Drone Flew Near News Choppers

An alarming incident occurred as a hobby drone was recently spotted flying near news helicopters and way above the required limit set by the FAA. The incident is currently being investigated.

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According to a report by the KOMO News,  the Federal Aviation Administration has launched an investigation after a helicopter crew spotted a drone flying just a few feet above KOMO’s AIR 4. AIR 4 was covering a fire in Pierce County Monday when the incident happened. Read more here:

This is part of the report by Graham Johnson of KIRO TV:

Moments before the drone buzzed the KOMO/KING helicopter, Chopper 7’s pilot saw it about 50 feet above his own blades, a dangerous scenario because the vortex from the blades can cause objects above to be sucked into the helicopter.

“He went from near our helicopter to very near the other helicopter,” said Crueger, who operates the camera in the helicopter’s back seat. “Either helicopter contacting this toy would have been catastrophic.”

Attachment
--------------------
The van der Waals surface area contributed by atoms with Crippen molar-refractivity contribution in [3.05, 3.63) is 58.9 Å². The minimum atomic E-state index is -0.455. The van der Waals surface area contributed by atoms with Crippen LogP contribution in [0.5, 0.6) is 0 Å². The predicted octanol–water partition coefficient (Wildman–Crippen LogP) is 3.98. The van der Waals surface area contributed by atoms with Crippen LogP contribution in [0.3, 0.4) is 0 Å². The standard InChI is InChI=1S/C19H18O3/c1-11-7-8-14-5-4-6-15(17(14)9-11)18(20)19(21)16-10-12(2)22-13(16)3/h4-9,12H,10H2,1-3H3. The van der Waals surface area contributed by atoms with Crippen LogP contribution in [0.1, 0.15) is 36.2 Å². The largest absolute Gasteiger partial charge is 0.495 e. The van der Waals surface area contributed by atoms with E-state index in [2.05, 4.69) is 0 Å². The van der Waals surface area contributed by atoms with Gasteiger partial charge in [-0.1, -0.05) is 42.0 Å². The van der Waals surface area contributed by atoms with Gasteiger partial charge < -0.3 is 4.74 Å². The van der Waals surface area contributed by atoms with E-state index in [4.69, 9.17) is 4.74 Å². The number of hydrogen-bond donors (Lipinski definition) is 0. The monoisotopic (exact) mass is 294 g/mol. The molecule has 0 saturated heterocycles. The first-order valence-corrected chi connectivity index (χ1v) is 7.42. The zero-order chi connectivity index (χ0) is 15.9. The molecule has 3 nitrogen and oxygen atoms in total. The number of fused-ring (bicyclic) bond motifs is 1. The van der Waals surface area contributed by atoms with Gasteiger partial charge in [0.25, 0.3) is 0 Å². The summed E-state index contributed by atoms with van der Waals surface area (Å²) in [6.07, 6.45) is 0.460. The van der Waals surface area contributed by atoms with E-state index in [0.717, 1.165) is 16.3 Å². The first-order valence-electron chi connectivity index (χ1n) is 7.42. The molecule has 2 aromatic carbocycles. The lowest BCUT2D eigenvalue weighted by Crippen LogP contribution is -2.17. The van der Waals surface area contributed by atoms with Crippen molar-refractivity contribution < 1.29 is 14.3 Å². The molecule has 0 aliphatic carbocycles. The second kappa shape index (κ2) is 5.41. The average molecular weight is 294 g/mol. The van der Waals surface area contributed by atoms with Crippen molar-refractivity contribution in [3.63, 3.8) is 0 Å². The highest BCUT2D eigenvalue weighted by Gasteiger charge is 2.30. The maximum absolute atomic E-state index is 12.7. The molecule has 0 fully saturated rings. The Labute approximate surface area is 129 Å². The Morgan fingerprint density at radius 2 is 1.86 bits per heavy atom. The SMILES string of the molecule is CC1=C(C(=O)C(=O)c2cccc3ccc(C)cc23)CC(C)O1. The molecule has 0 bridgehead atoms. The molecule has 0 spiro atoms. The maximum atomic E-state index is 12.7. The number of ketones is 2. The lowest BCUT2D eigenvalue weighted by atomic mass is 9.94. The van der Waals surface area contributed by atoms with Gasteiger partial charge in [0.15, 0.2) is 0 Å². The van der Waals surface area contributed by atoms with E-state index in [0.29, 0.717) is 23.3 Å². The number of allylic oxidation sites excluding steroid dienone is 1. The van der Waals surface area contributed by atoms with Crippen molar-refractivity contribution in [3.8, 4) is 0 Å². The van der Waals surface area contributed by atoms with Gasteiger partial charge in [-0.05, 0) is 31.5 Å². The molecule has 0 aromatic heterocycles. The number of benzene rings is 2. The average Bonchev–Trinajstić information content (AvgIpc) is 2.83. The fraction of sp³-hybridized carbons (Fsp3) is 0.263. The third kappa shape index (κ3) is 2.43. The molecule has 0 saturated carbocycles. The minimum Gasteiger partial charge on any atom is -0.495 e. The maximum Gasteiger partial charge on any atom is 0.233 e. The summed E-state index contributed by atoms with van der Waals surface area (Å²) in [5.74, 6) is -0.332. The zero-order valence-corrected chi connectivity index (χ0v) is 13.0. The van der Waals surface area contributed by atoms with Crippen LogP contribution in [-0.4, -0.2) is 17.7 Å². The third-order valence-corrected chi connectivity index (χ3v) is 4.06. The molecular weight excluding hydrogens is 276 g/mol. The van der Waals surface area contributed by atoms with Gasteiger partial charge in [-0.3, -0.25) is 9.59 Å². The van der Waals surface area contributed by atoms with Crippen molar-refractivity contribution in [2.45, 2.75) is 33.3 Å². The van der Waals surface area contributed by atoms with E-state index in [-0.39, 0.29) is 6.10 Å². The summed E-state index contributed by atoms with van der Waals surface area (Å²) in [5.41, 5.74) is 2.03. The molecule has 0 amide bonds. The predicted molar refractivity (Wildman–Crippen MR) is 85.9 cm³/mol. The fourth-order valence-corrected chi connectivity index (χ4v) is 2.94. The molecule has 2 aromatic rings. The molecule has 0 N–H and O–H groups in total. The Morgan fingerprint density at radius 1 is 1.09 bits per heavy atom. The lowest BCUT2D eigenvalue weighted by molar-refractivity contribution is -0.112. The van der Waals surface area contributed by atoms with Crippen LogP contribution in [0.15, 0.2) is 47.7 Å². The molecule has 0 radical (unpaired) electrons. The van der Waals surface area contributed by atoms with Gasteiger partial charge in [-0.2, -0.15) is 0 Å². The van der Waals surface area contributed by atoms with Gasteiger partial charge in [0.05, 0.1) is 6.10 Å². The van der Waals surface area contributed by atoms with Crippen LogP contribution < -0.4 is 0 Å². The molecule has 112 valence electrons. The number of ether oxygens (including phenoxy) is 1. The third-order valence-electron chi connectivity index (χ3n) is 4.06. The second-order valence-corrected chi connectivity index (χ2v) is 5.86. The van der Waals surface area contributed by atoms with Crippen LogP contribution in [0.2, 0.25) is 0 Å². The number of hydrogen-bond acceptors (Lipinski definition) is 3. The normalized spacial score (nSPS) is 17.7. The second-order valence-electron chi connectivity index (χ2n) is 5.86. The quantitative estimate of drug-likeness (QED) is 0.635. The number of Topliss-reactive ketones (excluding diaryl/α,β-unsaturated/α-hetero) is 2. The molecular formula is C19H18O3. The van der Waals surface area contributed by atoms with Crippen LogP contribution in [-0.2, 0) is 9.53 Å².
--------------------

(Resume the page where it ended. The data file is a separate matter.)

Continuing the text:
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According to the same news above, KIRO-TV Chief Photographer Scott Crueger guessed that the drone was flying about 1,500 feet.

It will be recalled that a drone crashed on the White House grounds — among many other drone mishaps that have occurred. With the popularity and uses of drones skyrocketing high, the number of collisions due to bad drone piloting has soared as well, much to the dismay and concern of the entire consumer drone community in the country, for incidents like this may kill the growing drone industry before it is even fully able to take off.

Among these avid drone users are aerial photographers who see the awesome benefits of drone photography services, for real estate marketing, wedding events and other commercial purposes, as well as for private family occasions.

Meanwhile, regarding the White House drone incident, news say that charges won’t be pressed against that drone operator. Read about it here and here.

The Droneologist, staunch advocate of responsible, safe drone piloting, believes in strict enforcement of safety rules for drones users. “Even with clear policies in place, if there are no standard implementation, incidents like this will continue,” publisher James Davis said. Hence, he highly supports drone users groups such as the NYCDUG, for their self-policing activities, discouraging reckless drone pilots through constant meetups and drone events.

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